The list author says: "A good book while backpacking can make the difference between a decent trip and a great one. A book for backpacking needs some key features: It has to be fairly lightweight, no giant hard-bound tome; it is best to have a series of shorter stories or chapters that can be read in 20-30 minutes during a long rest or in the tent at night; and it has to have a sense of wilderness, adventure, or challenge how we look at ourselves. This is a list of just such books."
"This book is good for any trip where a little self-reflection is in order. It seems that people either love John McCandless and want to be him or hate him and think he should have had an axe. This book will make you want to burn any money or credit cards you have hidden in your pack."
"Edward Abbey just speaks the language of wilderness. There are short stories and long, all will make you think about the world around you and the "motorized tourism" that got you to the trailhead. I read this one in a tent in the Pratt Valley while it poured rain and the sunny days in the Southwest warmed my soul."
"This is the mountain climbing book for the rest of us, you know the people who climb an occasional mountain but aren't free-soloing Half Dome. Bruce goes to Mount Rainier for the same reasons many of do: to find something we not even sure we know what to look for. This is the book to read on the Wonderland Trail."
"Got a hike in a forest? Read this one and you will never look at trees the same again. This is really about seeing the tree, not the forest, and the obsession these beautiful giants can create in people."
"John Muir was who you wanted to be 100 years before anyone even thought about Goretex. Laying in my $300 sleeping bag it's nice to think someone can get by in the same wilderness with just a cloak. Best to read when you occasionally have a view."
"The story of a father who spends an immense amount of time in the wilderness with his kids. Short chapters and a lightweight book make this fit the pack perfectly (OK, I know because I wrote it). This is the perfect book for anyone with kids and contemplating their place in the universe."
"If you are hiking in the Pacific Northwest, you really ought to read this one. Written in layman's terms, it tells the stories of the mountains, valleys, and plains around you. You won't need illustrations when you simply peer of the trail to see what you are reading about."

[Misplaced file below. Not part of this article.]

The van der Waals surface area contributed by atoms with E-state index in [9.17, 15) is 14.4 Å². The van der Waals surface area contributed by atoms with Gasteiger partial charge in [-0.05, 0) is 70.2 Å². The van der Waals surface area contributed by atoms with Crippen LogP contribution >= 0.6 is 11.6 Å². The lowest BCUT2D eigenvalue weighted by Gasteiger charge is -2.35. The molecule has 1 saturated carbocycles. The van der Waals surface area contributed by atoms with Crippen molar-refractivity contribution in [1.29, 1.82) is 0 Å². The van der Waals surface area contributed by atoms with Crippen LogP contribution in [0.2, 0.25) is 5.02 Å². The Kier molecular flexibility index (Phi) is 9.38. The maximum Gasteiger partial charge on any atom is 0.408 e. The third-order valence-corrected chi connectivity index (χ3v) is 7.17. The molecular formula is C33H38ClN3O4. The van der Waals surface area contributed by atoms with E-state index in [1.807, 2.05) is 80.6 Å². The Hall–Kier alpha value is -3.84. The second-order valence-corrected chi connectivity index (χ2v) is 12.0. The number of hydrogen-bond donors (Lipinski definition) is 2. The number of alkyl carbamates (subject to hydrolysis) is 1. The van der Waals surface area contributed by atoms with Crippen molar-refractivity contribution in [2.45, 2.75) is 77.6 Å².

"Of course you already probably knew about this book and maybe even read it 12 years ago, but get a paperback copy and read it again. It's a good reminder of how frail we are, that the mountain will always win, but most of all, that the mountain really doesn't care."
"Wonder what you would do if you suddenly looked around and had no idea where you were? What if you fell off the trail and broke your leg. This book looks deep into your psyche and goes through the thought process of being lost or in trouble. Read it in the mountains and you will have a context to never forget these enduring lessons."
"The trifecta of wilderness thought is God, Quantum Physics, and UFOs. How can you hike with someone and not talk about those three? This will arm you with about 150 walking miles of material on two of them. You will have to look elsewhere for UFOs."
"John Wesley Powell just threw himself into the whole Grand Canyon thing much the same way you do with a hike. Fairly well prepared, totally engaged in the experience, but with more than enough adventure to fill a book. The first half is about the adventure but kind of like you, he had to return to "the real world"."
"Why read a book by an author who says you don't need to go to the wilderness? Because Lyanda Lynn Haupt writes beautifully and poetically about how to look at natural things and relate them to our own lives. This is a book to drive self reflection. Make sure you have a lightweight pair of binoculars or a monocular if you bring this book along."
"Catch you by surprise with this one? This is a set of simple chapters that explain what is going on in the atmosphere. Why no dew under the tree? Why is there fog in the valley? Why are there clouds around the mountain? Why is the sky red at night? All in here. Short chapters, good insight, basic stories you can yack about on the trail the next day."
"Although technically a boating book, this is really about a woman in the wilderness. It takes place in the 30's and 40's. M. Wylie Blanchet was truly an amazing woman. The only danger with this one is you might not put it down and get behind on your itinerary. I warned you."
"Just quotes from Edward Abbey and there are a lot of them. Great ones too. "When everything is hopeless, you have nothing to worry about". Great book for the fast and light hiker who needs a book weighed in ounces and does 20 plus miles per day. It also gives you lots to rant about when you see roads and clearcuts on the horizon."
"This book was written in 1869 by a US Army Captain about how to be a member of a wagon train. Sit comfortably in that glued-seam softshell and read how the old pioneers had it. It literally is the guide for going along the Oregon Trail. You will really appreciate how easy we have it and how far we have come."
"Hiking in Washington, Oregon, or California? Read this one to see what those sleeping giant volcanos are really all about. Whew! They could ruin your whole day. It's kind of like a little geological horror story."
"Not only does it tell you what all the layers are (lots of those) but will take you to some secret places. I've carried it to the bottom and back as well as on some side hikes. There is a mention of the Cave of Domes. Follow the instructions, look for the caern in the little wash and be amazed. Bring a light."